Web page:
A Season in France follows Abbas (Eriq Ebouaney), a teacher fleeing the war in Central African Republic and seeking asylum for himself and his two children in France. When the film begins, Abbas is already involved with Carole (Sandrine Bonnaire), a local French woman he works with. She is one of several characters around Abbas, who collectively form the image of a culturally rich and diverse France — one that stands in sharp contrast to the less welcoming immigration policies of the country.

Read the interview.

New to streaming

Sweat - Curzon Home Cinema UK, Mubi US/India/Latin America

So, right now, it's available in the US, India, and Latin America on Mubi. It's supposed to come to Canada/UK later this year. And it's available to rent on Curzon Home Cinema in the UK right now.

It's one of the best films of the year... and we went deep on it on the podcast last week!

Here's an excerpt from Orla's review:

Every time fitness influencer Sylwia Zajac (Magdalena Kolesnik) posted something on Instagram in Sweat, no matter how innocuous the post, I felt nervous. Sylwia is often alone in her comfy, secure apartment when she posts, but there’s still a pervading feeling that she’s unsafe and being watched; writer-director Magnus von Horn (The Here After) often shoots her from afar like surveillance footage. One wrong word, look, or phone camera movement could get her in trouble or give the game away that she’s not as perfect and happy as she seems on camera.
Few films have portrayed social media influencer culture as accurately and empathetically as Sweat. The easiest trap to fall into is characterising an influencer as shallow just because the content that they post is shallow; von Horn avoids this at every turn. Played beautifully by Kolesnik, Sylwia feels three-dimensional, a woman who’s in over her head and desperate for intimacy amidst the alienation of online fame. She’s well meaning, and she’s also a very capable business owner — because as Sweat makes clear, being an influencer means being the head of your own mini-business. But just like so many of us, her lifestyle has become reliant on social media to a damaging extent.

Read the full review.

Read Orla's interview with director Magnus von Horn.

Listen to the podcast.

'71 - Channel 4 & Prime UK/Ireland, Hulu & Kanopy US, SBS Movies AU, and VOD in Canada and elsewhere

Yann Demange's first feature is now a who's who of actors who have since broken out as major talent of their generation. It stars Jack O'Connell (star of Andrew Haigh's new series, The North Water), but also features early roles for Jack Lowden (Benediction, Dunkirk), James McCardle (Ammonite, Man in an Orange Shirt), Barry Keoghan (The Killing of a Sacred Deer, Dunkirk), Adam Nagaitis (The Terror, Chernobyl), and Sam Reid (Belle) — all of whom are Seventh Row faves! Even Denise Gough has a teeny tiny cameo trying to save Jack Lowden's life!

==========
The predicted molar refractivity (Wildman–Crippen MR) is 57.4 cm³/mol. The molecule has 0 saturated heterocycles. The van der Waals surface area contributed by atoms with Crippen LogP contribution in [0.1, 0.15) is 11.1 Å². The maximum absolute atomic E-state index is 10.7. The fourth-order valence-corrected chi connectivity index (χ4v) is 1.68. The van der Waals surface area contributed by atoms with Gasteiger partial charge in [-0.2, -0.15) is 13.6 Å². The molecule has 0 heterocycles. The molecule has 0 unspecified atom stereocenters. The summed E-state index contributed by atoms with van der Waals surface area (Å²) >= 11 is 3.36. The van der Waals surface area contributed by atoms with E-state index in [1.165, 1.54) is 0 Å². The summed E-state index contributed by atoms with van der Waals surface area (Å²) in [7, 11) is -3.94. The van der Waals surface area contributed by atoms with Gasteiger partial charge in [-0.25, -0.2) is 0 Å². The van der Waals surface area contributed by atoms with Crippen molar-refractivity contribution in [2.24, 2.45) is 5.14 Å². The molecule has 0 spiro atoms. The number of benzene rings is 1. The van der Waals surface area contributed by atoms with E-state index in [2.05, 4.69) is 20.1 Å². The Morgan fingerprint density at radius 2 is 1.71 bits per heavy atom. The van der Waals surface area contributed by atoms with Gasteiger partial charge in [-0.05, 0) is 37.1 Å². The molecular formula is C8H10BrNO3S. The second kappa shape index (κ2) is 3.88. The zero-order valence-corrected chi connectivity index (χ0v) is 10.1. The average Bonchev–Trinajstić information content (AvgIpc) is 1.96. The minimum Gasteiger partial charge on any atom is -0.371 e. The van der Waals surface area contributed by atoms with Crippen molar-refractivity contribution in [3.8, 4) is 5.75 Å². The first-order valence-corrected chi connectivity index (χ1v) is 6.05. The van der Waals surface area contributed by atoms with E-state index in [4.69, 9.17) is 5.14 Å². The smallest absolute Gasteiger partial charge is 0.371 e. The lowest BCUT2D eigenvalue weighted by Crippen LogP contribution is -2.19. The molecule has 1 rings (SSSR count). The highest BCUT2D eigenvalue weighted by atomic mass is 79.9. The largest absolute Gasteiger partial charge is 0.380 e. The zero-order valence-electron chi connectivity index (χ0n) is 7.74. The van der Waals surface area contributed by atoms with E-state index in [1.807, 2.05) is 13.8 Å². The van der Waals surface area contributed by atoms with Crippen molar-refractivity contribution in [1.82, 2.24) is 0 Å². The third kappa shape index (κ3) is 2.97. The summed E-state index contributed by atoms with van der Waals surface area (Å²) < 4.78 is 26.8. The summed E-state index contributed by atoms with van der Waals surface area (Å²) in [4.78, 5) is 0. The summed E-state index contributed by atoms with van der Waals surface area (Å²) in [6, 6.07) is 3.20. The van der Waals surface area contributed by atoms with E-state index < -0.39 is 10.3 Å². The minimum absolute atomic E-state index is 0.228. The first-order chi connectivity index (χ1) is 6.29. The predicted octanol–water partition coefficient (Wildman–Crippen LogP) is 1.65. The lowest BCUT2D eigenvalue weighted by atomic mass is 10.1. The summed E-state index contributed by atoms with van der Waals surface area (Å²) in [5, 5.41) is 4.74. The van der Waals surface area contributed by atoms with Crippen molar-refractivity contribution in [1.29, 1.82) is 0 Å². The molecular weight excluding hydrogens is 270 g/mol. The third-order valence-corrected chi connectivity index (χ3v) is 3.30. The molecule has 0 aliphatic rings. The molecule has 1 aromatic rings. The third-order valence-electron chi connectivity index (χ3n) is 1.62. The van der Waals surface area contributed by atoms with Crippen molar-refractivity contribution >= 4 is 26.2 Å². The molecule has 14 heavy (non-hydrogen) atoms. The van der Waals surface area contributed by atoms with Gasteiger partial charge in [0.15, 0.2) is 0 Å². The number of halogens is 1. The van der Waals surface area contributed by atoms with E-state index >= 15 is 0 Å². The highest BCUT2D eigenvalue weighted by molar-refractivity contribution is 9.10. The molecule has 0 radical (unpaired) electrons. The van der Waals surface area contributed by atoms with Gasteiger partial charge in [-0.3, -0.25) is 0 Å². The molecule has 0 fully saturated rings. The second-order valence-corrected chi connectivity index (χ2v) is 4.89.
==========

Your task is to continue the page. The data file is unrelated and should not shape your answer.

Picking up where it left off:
Jack O’Connell in ’71 (and Jack Lowden right behind him!)

Here's an excerpt from my review:

Yann Demange’s tense thriller, ’71, set almost entirely over the course of one fateful day in 1971 Belfast, Northern Ireland, at the height of The Troubles, is both a political and personal film. Told from the perspective of British soldier Gary Hook (Jack O’Connell), a new recruit on the cusp of manhood, sent into battle before he’s even finished his training, ’71 looks at the clandestine machinations on both sides of the struggle — the IRA and the British Army and MRF who sometimes even collaborate and scheme together— but is completely devoid of the history behind the conflict: Gary is too young to understand the years of grief and oppression that caused the Troubles, so what he sees, and what we see, are the ways in which people get swept up in the battle, in the fight, without thinking.
When Gary’s unit is deployed in Belfast, and sent to assist the local police on a routine search of a local IRA home, a riot breaks out. In an attempt to recover a gun that gets stolen during the riot, Gary finds himself not only separated from his unit, but badly beaten, lost, and alone, deep in enemy territory. The rest of the film follows him as he struggles to survive the night, when telling the difference between friend and foe is no easy matter. His supposed enemies end up being the ones saving his life. And by the end of the night, almost everyone, including the MRF, wants him dead.

Read the full review.

Read my interview with director Yann Demange.


Best,

Alex Heeney, Editor-in-Chief